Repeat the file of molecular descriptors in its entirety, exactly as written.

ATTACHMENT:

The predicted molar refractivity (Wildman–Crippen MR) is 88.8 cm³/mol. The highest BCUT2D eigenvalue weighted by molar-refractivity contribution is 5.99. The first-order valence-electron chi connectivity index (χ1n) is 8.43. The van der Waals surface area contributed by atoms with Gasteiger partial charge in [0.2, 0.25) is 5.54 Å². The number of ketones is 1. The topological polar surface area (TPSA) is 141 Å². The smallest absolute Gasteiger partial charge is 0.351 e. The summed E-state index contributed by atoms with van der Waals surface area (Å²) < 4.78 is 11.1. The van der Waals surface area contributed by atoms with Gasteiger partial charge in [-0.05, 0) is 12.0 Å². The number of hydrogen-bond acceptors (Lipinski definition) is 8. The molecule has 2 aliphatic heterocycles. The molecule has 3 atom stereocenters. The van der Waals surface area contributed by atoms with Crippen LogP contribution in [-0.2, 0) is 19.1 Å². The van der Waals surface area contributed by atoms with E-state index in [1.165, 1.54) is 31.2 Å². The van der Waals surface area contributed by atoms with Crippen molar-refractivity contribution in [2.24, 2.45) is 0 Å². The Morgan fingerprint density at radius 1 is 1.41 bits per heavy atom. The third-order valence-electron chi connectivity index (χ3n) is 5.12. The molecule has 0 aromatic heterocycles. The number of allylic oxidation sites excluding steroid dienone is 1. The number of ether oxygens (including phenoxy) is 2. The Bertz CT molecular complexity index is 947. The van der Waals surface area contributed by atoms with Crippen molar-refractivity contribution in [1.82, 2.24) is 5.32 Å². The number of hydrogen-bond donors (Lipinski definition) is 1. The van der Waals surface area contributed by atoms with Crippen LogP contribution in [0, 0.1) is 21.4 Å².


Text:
The predicted molar refractivity (Wildman–Crippen MR) is 88.8 cm³/mol. The highest BCUT2D eigenvalue weighted by molar-refractivity contribution is 5.99. The first-order valence-electron chi connectivity index (χ1n) is 8.43. The van der Waals surface area contributed by atoms with Gasteiger partial charge in [0.2, 0.25) is 5.54 Å². The number of ketones is 1. The topological polar surface area (TPSA) is 141 Å². The smallest absolute Gasteiger partial charge is 0.351 e. The summed E-state index contributed by atoms with van der Waals surface area (Å²) < 4.78 is 11.1. The van der Waals surface area contributed by atoms with Gasteiger partial charge in [-0.05, 0) is 12.0 Å². The number of hydrogen-bond acceptors (Lipinski definition) is 8. The molecule has 2 aliphatic heterocycles. The molecule has 3 atom stereocenters. The van der Waals surface area contributed by atoms with Crippen LogP contribution in [-0.2, 0) is 19.1 Å². The van der Waals surface area contributed by atoms with E-state index in [1.165, 1.54) is 31.2 Å². The van der Waals surface area contributed by atoms with Crippen molar-refractivity contribution in [2.24, 2.45) is 0 Å². The Morgan fingerprint density at radius 1 is 1.41 bits per heavy atom. The third-order valence-electron chi connectivity index (χ3n) is 5.12. The molecule has 0 aromatic heterocycles. The number of allylic oxidation sites excluding steroid dienone is 1. The number of ether oxygens (including phenoxy) is 2. The Bertz CT molecular complexity index is 947. The van der Waals surface area contributed by atoms with Crippen molar-refractivity contribution in [1.82, 2.24) is 5.32 Å². The number of hydrogen-bond donors (Lipinski definition) is 1. The van der Waals surface area contributed by atoms with Crippen LogP contribution in [0, 0.1) is 21.4 Å².